The Wandering Jew— Volume 3

Contents:
Author: Eugène Sue

Chapter XLIII. A False Friend.

Night had set in dark and cold. The sky, which had been clear till the sun went down, was now covered with gray and lurid clouds; a strong wind raised here and there, in circling eddies, the snow that was beginning to fall thick and fast.

The lamps threw a dubious light into the interior of Dr. Baleinier’s carriage, in which he was seated alone with Adrienne de Cardoville. The charming countenance of the latter, faintly illumined by the lamps beneath the shade of her little gray hat, looked doubly white and pure in contrast with the dark lining of the carriage, which was now filled with that, sweet, delicious, and almost voluptuous perfume which hangs about the garments of young women of taste. The attitude of the girl, seated next to the doctor, was full of grace. Her slight and elegant figure, imprisoned in her high-necked dress of blue cloth, imprinted its wavy outline on the soft cushion against which she leaned; her little feet, crossed one upon the other, and stretched rather forward, rested upon a thick bear-skin, which carpeted the bottom of the carriage. In her hand, which was ungloved and dazzlingly white, she held a magnificently embroidered handkerchief, with which, to the great astonishment of M. Baleinier, she dried her eyes, now filled with tears.

Yes; Adrienne wept, for she now felt the reaction from the painful scenes through which she had passed at Saint-Dizier House; to the feverish and nervous excitement, which had till then sustained her, had succeeded a sorrowful dejection. Resolute in her independence, proud in her disdain, implacable in her irony, audacious in her resistance to unjust oppression, Adrienne was yet endowed with the most acute sensibility, which she always dissembled, however, in the presence of her aunt and those who surrounded her.

Notwithstanding her courage, no one could have been less masculine, less of a virago, than Mdlle. Cardoville. She was essentially womanly, but as a woman, she knew how to exercise great empire over herself, the moment that the least mark of weakness on her part would have rejoiced or emboldened her enemies.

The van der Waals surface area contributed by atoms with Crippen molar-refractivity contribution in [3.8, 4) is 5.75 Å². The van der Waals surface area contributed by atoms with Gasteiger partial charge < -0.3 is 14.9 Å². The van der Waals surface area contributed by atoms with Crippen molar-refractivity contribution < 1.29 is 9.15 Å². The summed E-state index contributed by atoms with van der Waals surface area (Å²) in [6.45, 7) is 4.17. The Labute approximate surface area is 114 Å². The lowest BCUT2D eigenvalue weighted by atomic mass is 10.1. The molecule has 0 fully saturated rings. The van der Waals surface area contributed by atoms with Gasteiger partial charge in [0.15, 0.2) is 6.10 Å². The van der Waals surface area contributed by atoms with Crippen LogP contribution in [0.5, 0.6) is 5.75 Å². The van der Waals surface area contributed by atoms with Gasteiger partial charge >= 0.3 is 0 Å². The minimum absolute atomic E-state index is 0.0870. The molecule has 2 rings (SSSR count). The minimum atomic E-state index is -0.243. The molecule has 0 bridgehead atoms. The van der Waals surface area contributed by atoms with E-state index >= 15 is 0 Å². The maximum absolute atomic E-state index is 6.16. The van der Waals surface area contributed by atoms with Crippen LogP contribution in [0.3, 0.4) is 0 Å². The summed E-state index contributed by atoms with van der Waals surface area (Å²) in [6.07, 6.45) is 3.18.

The carriage had rolled onwards for some minutes; but Adrienne, drying her tears in silence, to the doctor’s great astonishment, had not yet uttered a word.

"What, my dear Mdlle. Adrienne?" said M. Baleinier, truly surprised at her emotion; "what! you, that were just now so courageous, weeping?"

"Yes," answered Adrienne, in an agitated voice; "I weep in presence of a friend; but, before my aunt—oh! never."

"And yet, in that long interview, your stinging replies "

"Ah me! do you think that I resigned myself with pleasure to that war of sarcasm? Nothing is more painful to me than such combats of bitter irony, to which I am forced by the necessity of defending myself from this woman and her friends. You speak of my courage: it does not consist, I assure you, in the display of wicked feelings—but in the power to repress and hide all that I suffer, when I hear myself treated so grossly—in the presence, too, of people that I hate and despise— when, after all, I have never done them any harm, and have only asked to be allowed to live alone, freely and quietly, and see those about me happy."

"That’s where it is: they envy your happiness, and that which you bestow upon others."

"And it is my aunt," cried Adrienne, with indignation, "my aunt, whose whole life has been one long scandal that accuses me in this revolting manner!—as if she did not know me proud and honest enough never to make a choice of which I should be ashamed! Oh! if I ever love, I shall proclaim it, I shall be proud of it: for love, as I understand it, is the most glorious feeling in the world. But, alas!" continued Adrienne, with redoubled bitterness, "of what use are truth and honor, if they do not secure you from suspicions, which are as absurd as they are odious?" So saying, she again pressed her handkerchief to her eyes.